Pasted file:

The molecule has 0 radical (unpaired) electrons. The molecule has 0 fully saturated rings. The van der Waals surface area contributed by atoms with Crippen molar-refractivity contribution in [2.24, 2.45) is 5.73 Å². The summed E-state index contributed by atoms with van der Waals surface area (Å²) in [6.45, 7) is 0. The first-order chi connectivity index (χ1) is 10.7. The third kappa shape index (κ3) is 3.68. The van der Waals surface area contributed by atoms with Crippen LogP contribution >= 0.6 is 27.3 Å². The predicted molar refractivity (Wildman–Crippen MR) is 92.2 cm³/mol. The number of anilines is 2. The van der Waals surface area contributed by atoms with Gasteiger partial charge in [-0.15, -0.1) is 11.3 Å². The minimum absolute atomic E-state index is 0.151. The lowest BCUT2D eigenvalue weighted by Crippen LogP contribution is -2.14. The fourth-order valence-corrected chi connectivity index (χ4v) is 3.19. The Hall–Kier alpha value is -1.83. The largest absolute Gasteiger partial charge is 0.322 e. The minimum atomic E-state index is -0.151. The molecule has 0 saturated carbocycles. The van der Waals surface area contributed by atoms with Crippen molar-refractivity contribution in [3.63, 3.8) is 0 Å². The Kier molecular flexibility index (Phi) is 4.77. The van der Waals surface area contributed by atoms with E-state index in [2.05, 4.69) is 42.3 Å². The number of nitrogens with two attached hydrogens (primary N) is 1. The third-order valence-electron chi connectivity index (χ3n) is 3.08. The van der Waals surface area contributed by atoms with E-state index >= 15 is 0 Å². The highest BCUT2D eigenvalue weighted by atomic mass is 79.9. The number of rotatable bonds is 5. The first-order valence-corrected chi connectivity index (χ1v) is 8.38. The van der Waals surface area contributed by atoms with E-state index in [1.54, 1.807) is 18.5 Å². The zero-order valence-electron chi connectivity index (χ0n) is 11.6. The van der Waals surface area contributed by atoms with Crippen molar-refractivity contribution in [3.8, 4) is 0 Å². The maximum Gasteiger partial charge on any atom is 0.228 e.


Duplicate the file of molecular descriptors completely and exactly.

The molecule has 0 radical (unpaired) electrons. The molecule has 0 fully saturated rings. The van der Waals surface area contributed by atoms with Crippen molar-refractivity contribution in [2.24, 2.45) is 5.73 Å². The summed E-state index contributed by atoms with van der Waals surface area (Å²) in [6.45, 7) is 0. The first-order chi connectivity index (χ1) is 10.7. The third kappa shape index (κ3) is 3.68. The van der Waals surface area contributed by atoms with Crippen LogP contribution >= 0.6 is 27.3 Å². The predicted molar refractivity (Wildman–Crippen MR) is 92.2 cm³/mol. The number of anilines is 2. The van der Waals surface area contributed by atoms with Gasteiger partial charge in [-0.15, -0.1) is 11.3 Å². The minimum absolute atomic E-state index is 0.151. The lowest BCUT2D eigenvalue weighted by Crippen LogP contribution is -2.14. The fourth-order valence-corrected chi connectivity index (χ4v) is 3.19. The Hall–Kier alpha value is -1.83. The largest absolute Gasteiger partial charge is 0.322 e. The minimum atomic E-state index is -0.151. The molecule has 0 saturated carbocycles. The van der Waals surface area contributed by atoms with Crippen molar-refractivity contribution in [3.63, 3.8) is 0 Å². The Kier molecular flexibility index (Phi) is 4.77. The van der Waals surface area contributed by atoms with E-state index in [2.05, 4.69) is 42.3 Å². The number of nitrogens with two attached hydrogens (primary N) is 1. The third-order valence-electron chi connectivity index (χ3n) is 3.08. The van der Waals surface area contributed by atoms with E-state index >= 15 is 0 Å². The highest BCUT2D eigenvalue weighted by atomic mass is 79.9. The number of rotatable bonds is 5. The first-order valence-corrected chi connectivity index (χ1v) is 8.38. The van der Waals surface area contributed by atoms with E-state index in [1.54, 1.807) is 18.5 Å². The zero-order valence-electron chi connectivity index (χ0n) is 11.6. The van der Waals surface area contributed by atoms with Crippen molar-refractivity contribution in [3.8, 4) is 0 Å². The maximum Gasteiger partial charge on any atom is 0.228 e.